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The cutting tool is nearing the end of the first pass through the cross box. There is not an abundance of cuttings as the first cut in such a situation is very experimental: I prefer to take a light cut the first time through to find and remove the worst of the irregular high spots. Nothing could be worse than getting in a rush, and setting the tool for what at first glance looks to be a reasonable cut, only to find that the old bore is so wild that the cutting tool, clamping fixtures, and machine as a whole is laboring terribly before the first cut is completed. The last thing wanted is for the cross box, or any part being machined, to shift accidentally and possibly ruin it. A partial "air cut" now might just save thousands of dollars in pattern and casting fees.

In this shot the shaft-like "high speed steel" cutter, restrained by two set screws, can be seen quite plainly. To adjust the tool for the next roughing pass, the set screws will be backed off slightly, the cutter advanced approximately 3/32 inch by judicious bumping with a small hammer, and then the set screws will be tightened. By advancing the cutting tool 3/32 inch, 3/16 inch will be removed from the hole during the pass. When approaching finished hole size, the depth of cut is accomplished basically the same way, but a dial indicator is placed against the point of the cutting tool to gage the its adjustment to the thousandth of an inch.

With the boring bar in the way, measuring the hole directly was a problem: Everyday inside micrometers would not work, as the bar was in the way, and NO WAY was it going to be removed just for measuring. The problem was solved by adding: distance from the front of the hole to the boring bar + bar diameter + distance from back of the bar to the back of the hole! Problem solved. Remember, this is a low budget affair, but it worked!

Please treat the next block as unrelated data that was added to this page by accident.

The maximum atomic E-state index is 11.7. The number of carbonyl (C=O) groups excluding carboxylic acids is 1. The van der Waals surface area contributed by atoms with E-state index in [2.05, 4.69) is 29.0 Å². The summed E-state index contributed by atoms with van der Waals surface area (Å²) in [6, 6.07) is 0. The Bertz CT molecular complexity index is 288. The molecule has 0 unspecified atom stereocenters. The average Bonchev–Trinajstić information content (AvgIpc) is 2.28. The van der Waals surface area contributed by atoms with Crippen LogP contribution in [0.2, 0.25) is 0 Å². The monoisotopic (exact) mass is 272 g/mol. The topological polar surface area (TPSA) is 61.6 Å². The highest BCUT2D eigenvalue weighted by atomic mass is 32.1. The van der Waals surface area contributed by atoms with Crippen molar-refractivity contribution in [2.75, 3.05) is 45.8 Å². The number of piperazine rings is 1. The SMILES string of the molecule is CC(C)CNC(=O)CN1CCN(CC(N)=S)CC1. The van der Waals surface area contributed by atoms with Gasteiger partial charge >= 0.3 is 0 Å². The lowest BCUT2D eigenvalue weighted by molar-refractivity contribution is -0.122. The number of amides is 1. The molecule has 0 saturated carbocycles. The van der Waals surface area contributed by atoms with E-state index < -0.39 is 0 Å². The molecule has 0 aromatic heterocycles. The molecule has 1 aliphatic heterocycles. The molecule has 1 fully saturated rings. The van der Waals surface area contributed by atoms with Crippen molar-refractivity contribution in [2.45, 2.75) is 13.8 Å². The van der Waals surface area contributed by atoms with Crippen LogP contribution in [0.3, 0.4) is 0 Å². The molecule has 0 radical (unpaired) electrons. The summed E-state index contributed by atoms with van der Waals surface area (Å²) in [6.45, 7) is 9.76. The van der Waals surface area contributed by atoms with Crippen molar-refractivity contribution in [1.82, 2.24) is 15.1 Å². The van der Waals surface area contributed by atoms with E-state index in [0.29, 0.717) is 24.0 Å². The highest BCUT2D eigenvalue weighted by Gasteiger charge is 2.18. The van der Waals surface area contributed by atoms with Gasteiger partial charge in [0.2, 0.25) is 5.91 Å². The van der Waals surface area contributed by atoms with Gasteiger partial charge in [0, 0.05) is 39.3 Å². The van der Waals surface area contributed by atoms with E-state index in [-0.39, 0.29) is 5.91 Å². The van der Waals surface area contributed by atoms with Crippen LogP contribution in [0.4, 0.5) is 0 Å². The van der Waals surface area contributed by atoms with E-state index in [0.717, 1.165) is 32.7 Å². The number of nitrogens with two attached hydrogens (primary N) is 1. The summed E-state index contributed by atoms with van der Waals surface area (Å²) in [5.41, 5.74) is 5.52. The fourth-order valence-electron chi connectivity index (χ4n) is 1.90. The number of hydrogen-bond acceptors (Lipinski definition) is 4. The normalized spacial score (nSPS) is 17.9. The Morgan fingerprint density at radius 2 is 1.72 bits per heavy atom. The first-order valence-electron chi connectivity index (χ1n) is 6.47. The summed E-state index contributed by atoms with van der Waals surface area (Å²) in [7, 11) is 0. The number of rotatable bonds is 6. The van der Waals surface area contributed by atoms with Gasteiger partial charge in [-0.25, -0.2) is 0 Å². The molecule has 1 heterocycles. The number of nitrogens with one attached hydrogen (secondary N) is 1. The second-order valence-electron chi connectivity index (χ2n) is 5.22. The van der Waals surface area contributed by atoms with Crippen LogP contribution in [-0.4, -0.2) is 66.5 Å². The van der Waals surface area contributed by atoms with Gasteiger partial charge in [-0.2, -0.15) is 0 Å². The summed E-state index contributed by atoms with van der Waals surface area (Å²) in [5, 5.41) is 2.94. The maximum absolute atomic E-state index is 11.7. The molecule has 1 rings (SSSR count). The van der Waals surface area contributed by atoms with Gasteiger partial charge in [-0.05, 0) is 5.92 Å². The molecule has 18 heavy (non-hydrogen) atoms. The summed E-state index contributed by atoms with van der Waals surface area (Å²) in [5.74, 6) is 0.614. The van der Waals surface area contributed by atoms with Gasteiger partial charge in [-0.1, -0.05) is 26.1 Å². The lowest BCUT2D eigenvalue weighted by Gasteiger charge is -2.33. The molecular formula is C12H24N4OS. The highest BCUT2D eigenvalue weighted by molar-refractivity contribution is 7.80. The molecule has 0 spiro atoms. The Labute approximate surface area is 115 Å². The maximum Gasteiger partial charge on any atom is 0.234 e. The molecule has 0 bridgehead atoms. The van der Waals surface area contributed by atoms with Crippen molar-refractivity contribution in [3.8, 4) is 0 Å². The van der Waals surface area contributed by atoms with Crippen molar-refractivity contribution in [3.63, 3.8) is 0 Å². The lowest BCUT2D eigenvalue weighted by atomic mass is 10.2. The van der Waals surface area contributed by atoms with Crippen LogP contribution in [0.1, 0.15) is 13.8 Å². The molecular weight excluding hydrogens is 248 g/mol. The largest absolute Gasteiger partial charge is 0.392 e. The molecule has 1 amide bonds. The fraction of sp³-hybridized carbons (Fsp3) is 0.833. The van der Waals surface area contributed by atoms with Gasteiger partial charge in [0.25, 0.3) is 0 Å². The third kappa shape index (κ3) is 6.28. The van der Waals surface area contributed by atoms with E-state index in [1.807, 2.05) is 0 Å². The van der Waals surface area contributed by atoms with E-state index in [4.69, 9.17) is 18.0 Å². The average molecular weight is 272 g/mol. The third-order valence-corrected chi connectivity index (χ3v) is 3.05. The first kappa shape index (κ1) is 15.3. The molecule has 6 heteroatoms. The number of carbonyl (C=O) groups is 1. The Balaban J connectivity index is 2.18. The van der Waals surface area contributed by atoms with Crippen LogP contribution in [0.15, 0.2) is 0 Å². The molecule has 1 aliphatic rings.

What is the significance of the yellow "Q" on the thrust surface of the piece? An identification marking evidently put on the matching parts when they were manufactured at the Climax plant 90 years ago! Ever since we took apart the disgustingly filthy cross boxes years ago we have been trying to match up the correct caps with the correct boxes, without great success, due to conflicting marking systems, and not until readying the parts for the present machining process was everything figured out, simply because it had to be! Figure stamps were used by us to mark what we thought were sets, at least as they came off the locomotive. When things got cleaned up a bit, it was found that previous mechanics had applied other marking systems, more than one, to get things to match up, but in many cases their markings did not coincide with ours, or even the other old ones! One plan to match things up was to mate the wear marks on the ends of the caps and boxes, but this did not work universally: sometimes the wear marks matched, yet the machining marks on the other end (still virgin metal) did not match. When previous marking systems were followed, either wear marks did not match, or the virgin surfaces did not match, or both were mismatched. Finally it was discovered that each cross box and cap was marked with random (at least to us) figures or letters imprinted into the shim flats, where the markings would never be "erased" under normal operating circumstances. A great big thanks to the man in Corry that ran the boring mill: You saved our butts.

The interesting point that was again reinforced during our trials and errors of matching is the fact that the parts of this locomotive are NOT interchangeable, even though the locomotive did manage to operate with all the very similar parts and pieces mish-mashed together. The entire locomotive was so worn that oversized bearing holes allowed mismatched bearings and caps to work, well, sort of!

Photo by Christy McDowell

All four of the cross boxes that needed boring have been completed. As of this date 5/10/10 the bronze bearings are being poured at the foundry.

Jalbum 8.13